John Statz – The Fire Sermon
Really pleased to announce that John Statz’s new album, The Fire Sermon, is now available worldwide. Funded by a Kickstarter campaign, it follows his 2015 release, Tulsa, which was lovingly reviewed here. The two albums are wonderfully complementary. Strong on narrative, big on melody, they make you feel slightly wistful at the same time as they get your toes a-tapping. The vistas are huge. There are plenty of references to his beloved Colorado. But the stories are always local. People look back at the past, reflecting on what happened, and without necessarily being able to explain why. The opening track, ‘Cashmere’, sets the scene, with the full band playing impeccably. A particular favourite, though, is ‘With Some Horses’, which could have been written by none other than Willy Vlautin. There’s also a cover of a Caitlin Harnett song, ‘Bad Man’, which provides a really nice take on the original. Disappointed to have missed him by only a day in both Bray and Nottingham on his recent European tour, but hoping to catch up next time and looking forward to more releases. The Fire Sermon is highly recommended.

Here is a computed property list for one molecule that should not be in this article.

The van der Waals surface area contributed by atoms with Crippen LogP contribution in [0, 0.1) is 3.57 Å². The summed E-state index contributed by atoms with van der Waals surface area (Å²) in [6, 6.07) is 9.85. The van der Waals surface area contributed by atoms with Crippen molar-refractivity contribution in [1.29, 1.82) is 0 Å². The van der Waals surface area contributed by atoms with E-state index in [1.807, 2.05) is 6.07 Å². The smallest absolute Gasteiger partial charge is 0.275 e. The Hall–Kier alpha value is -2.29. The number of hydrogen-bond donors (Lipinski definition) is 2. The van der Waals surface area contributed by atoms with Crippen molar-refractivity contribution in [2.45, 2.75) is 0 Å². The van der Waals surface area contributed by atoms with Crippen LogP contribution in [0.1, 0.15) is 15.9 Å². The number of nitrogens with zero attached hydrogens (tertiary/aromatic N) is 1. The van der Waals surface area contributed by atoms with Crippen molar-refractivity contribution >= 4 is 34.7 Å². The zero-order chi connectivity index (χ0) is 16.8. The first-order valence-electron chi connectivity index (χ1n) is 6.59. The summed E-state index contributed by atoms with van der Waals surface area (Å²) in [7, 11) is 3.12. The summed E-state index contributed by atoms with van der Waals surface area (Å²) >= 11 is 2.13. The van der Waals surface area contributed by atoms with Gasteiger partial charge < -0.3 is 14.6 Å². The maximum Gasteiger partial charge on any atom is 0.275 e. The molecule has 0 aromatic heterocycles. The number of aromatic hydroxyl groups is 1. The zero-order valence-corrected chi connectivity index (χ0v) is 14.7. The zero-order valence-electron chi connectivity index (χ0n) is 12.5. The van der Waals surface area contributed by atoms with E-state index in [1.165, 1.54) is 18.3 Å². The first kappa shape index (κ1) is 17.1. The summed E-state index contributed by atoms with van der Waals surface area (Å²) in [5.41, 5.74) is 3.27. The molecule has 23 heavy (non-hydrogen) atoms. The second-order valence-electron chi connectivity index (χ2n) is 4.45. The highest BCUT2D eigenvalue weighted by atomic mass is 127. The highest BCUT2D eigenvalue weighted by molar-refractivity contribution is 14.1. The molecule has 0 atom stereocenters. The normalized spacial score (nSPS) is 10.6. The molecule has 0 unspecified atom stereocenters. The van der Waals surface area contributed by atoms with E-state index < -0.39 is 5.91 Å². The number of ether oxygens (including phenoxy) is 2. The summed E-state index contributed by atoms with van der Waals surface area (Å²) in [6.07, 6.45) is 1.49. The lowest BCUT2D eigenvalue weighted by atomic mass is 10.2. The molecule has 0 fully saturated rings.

John Statz – The Fire Sermon
I’m happy to announce that the legendary John Statz has a new album in the works. It’s his eighth album. His last album was called Tulsa. It was totally great. In fact, it was reviewed more than favourably on this very blog, making an end-of-year list no less. Anyway, the new album is called The Fire Sermon and it’s scheduled for March 2017. But … John Statz needs your help. The songs are in the can, but to fund everything from the mixing, to the mastering, to the pressing of the physical copies, to the artwork, to the publicity, and more, he needs some financial help. So, he’s launched a Kickstarter campaign. His two previous albums benefited from a similar campaign. Hopefully, this one will be just as successful. I’ve made a small donation. I’m encouraging you to do the same. It’ll be worth it. The clips from the new songs sound really good and upbeat. Like all good Kickstarter campaigns, the benefits you receive increase as the amount you pledge increases. My favourite is the $500 or more pledge. With this, you get all the music. Yeah, yeah. More importantly, you get a special 20-page paper written by Professor Statz, arguing for or against the success of any US president up to and including Andrew Johnson. As a bit of a presidential buff myself, this one really appealed to me. I think I’d have gone for William Henry Harrison, just to make the challenge extra special. Anyway, if you like good music and have a little money to spare, head over to the John Statz Kickstarter page and make that pledge.
When war is a thing of the past, when hunger and poverty have been banished from the land, when the Cubs finally win the World Series, then the world will be a better and fairer place and these artists will sell millions of albums. In the meantime, we have to be content with the thought that they all delivered a great record this year, even if some of them had to ship the units themselves. Here’s my Best of the Year, Pt. 3.
Noah Gundersen – Carry The Ghost